The deployment of Carbon Capture & Storage (CCS) technology in South Africa is gaining momentum. At the request of the stakeholders, a Carbon Capture and Storage Technical Workshop was held in KwaZulu-Natal Province, the area of interest for the Pilot CO2 Storage Project (PCSP). The workshop was organized by the South African National Energy Development Institute (SANEDI) in partnership with the South African Department of Energy.
Demand high for workshop
The workshop was planned for 50 participants, however due to the demands made by stakeholders from various sectors, more than 150 people participated. The workshop included experts in geology, geophysics and government officials from the key departments of Economic Development, Tourism and Environmental Affairs, Water and Sanitation, Cooperative Governance and Traditional Affairs, Energy, City of uMhlathuze, UMhlabuyalingana Local, Ugu District and Umuziwabantu Local municipalities, Environmental NGOs, academia, international peers and the general public. The greater than expected participation indicated the wide and growing interest in CCS, especially among non-specialists.
Presentations focused mainly on the technical aspects of CCS technology and provided the delegates with a platform to discuss and raise issues related to the planned PCSP. Topics included lessons learned and case studies from various CCS projects throughout the world, site characterization techniques, geological mapping for CO2 storage, permitting requirements, and regulatory frameworks.
SANEDI CEO Kevin Nassiep outlined the Institute’s mandate and its offerings in the energy sector as well as the organization’s commitment towards the fulfillment of the country’s CCS mandate. Nassiep emphasized the importance of CCS as a measure to mitigate carbon dioxide emissions. CCS has been designated as one of the eight Near-Term Priority Flagship Programs in the South African National Climate Change Response Strategy White Paper released late 2011. The CCS Roadmap was endorsed by the South African Cabinet in May 2012.
Zama Mathenjwa, the UMkhanyakude District Manager and Acting General Manager of the KwaZulu-Natal (KZN) Department of Economic Development, Tourism and Enviromental Affairs (EDTEA), Northern Region thanked SANEDI for bringing the workshop to the KZN province, one of the potential sites for the pilot project.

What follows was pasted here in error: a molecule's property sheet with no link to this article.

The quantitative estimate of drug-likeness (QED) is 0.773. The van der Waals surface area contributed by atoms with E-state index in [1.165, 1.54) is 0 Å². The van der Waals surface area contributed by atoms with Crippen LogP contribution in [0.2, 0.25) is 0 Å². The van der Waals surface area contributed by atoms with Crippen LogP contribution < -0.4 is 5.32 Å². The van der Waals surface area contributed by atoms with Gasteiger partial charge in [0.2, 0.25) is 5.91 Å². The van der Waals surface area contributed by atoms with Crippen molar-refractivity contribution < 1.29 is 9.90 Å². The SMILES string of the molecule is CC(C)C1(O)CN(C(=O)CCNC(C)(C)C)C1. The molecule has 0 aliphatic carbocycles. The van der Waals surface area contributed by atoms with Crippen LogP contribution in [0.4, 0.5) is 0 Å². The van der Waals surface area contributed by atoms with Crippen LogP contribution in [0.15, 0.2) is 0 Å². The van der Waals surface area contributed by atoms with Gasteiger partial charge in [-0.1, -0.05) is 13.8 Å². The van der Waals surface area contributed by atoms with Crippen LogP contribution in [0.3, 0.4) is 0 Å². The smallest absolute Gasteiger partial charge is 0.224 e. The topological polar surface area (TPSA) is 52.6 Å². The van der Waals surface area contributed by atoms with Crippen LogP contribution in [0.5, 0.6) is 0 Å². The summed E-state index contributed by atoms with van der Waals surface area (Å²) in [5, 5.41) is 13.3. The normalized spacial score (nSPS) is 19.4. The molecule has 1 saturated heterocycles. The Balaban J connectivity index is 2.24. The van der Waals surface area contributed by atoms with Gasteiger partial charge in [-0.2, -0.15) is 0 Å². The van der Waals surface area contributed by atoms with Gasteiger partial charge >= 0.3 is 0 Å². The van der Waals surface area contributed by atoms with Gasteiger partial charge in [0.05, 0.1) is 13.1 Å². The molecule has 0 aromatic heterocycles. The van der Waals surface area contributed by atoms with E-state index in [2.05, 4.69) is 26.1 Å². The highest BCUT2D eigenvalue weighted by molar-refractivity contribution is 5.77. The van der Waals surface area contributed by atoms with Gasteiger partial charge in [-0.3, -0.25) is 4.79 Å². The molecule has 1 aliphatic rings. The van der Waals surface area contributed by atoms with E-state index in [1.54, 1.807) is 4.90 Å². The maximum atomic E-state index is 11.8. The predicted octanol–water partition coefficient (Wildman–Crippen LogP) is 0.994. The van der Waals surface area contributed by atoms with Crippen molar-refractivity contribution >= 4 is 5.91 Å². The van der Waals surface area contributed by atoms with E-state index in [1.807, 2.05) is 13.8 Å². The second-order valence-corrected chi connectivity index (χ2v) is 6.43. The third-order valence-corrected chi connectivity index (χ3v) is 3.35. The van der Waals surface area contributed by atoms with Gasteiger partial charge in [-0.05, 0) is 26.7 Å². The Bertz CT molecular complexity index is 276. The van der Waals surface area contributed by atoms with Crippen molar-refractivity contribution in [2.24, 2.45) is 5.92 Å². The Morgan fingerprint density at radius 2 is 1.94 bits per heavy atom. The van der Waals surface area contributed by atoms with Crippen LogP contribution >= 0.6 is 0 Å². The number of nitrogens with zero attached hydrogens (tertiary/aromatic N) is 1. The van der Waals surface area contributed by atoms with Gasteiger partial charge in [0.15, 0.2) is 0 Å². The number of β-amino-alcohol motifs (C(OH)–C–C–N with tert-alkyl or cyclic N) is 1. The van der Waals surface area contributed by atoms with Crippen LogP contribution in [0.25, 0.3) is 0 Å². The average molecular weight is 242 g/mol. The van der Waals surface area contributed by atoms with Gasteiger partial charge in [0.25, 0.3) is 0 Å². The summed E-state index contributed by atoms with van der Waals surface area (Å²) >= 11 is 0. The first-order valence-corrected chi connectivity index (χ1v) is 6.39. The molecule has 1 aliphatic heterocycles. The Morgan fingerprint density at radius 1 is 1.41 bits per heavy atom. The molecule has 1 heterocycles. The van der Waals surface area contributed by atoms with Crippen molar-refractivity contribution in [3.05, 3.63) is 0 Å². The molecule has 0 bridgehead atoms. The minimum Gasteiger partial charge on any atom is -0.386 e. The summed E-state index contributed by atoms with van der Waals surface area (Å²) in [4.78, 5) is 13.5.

Pilot project an essential step
Chairperson of the SANEDI Board Ingrid Tufvesson thanked delegates for their participation and indicated that CCS has the potential to prevent tens of millions of tonnes of carbon dioxide being released into the atmosphere. Noting that South Africa will continue to use fossil fuels in the foreseeable future, CCS is seen as a transition technology until renewables and nuclear energies can play a larger part in the energy economy. The Pilot CO2 Storage Project is an essential step for a prospective full scale integrated CCS demonstration that is scheduled to precede a commercial roll-out.
The World Bank Group’s appointed Pilot CO2 Storage Project Technical Advisory Task Team, led by Battelle Memorial Institute, conducted presentations focused mainly on site characterization methods, regulatory frameworks and permitting procedures for geological storage of CO2, lessons learned and case studies from existing CCS projects and the global status of CCS technology deployment. The World Bank Group presented on its support for strengthening capacity and knowledge building to create opportunities for developing countries to explore CCS potential.
Among the delegates were representatives from the UMhlauyalinagan Local Municipality. The UMhlabuyalingana Local Municipality is identified in the Atlas on Geological Storage of CO2 in South Africa for potential geological storage of CO2 in South Africa. The Atlas identified five possible CO2 geological storage basins summarizing storage potentials in South Africa. Only two areas are of interest for the PCSP, the onshore areas of UMkhanyakude District Municipality and the Sarah Baartman District Municipality. The Pilot CO2 Storage Project is configured to improve understanding of the geology in South Africa and provide easy access to information that will allow for comparative studies thus improving information sharing and lessons learned. Currently, SANEDI is consulting with local stakeholders regarding the process of conducting non-invasive seismic surveys in the potential geological CO2 storage sites.
National awareness of CCS a priority
Much of the discussion from the delegates centred around the risks associated with geological storage of CO2, impact on underground water sources, regulations and project legacy to the communities that are likely to be affected by the project. The progression of CCS towards the Pilot CO₂ Storage Project necessitates that a concerted effort to increase national awareness of CCS must be prioritized. The issues and questions raised by the delegates will be addressed during the 5th Biennial CCS Conference that will be held in the KwaZulu-Natal province this year. Closing the workshop in Richards Bay, Mathenjwa emphasized that the authorities are now becoming better informed and equipped to proceed with the work on environmental permitting and compliance matters relating to CCS deployment in South Africa.
On the third day, the workshop relocated to the National Core Library in Pretoria. There, SANEDI hosted a core logging workshop for the Zululand Basin in conjunction with Battelle and the South African Council for Geoscience (CGS) to provide participants with the results of the previous analysis of the archived cores. This workshop was tailored for university students who were given the opportunity to obtain hands-on experience of such analyses.
The enthusiasm of the participants at the workshop indicated the expanding interest by stakeholders in CCS as a greenhouse gas mitigation technology and bodes well for the success of the PCSP.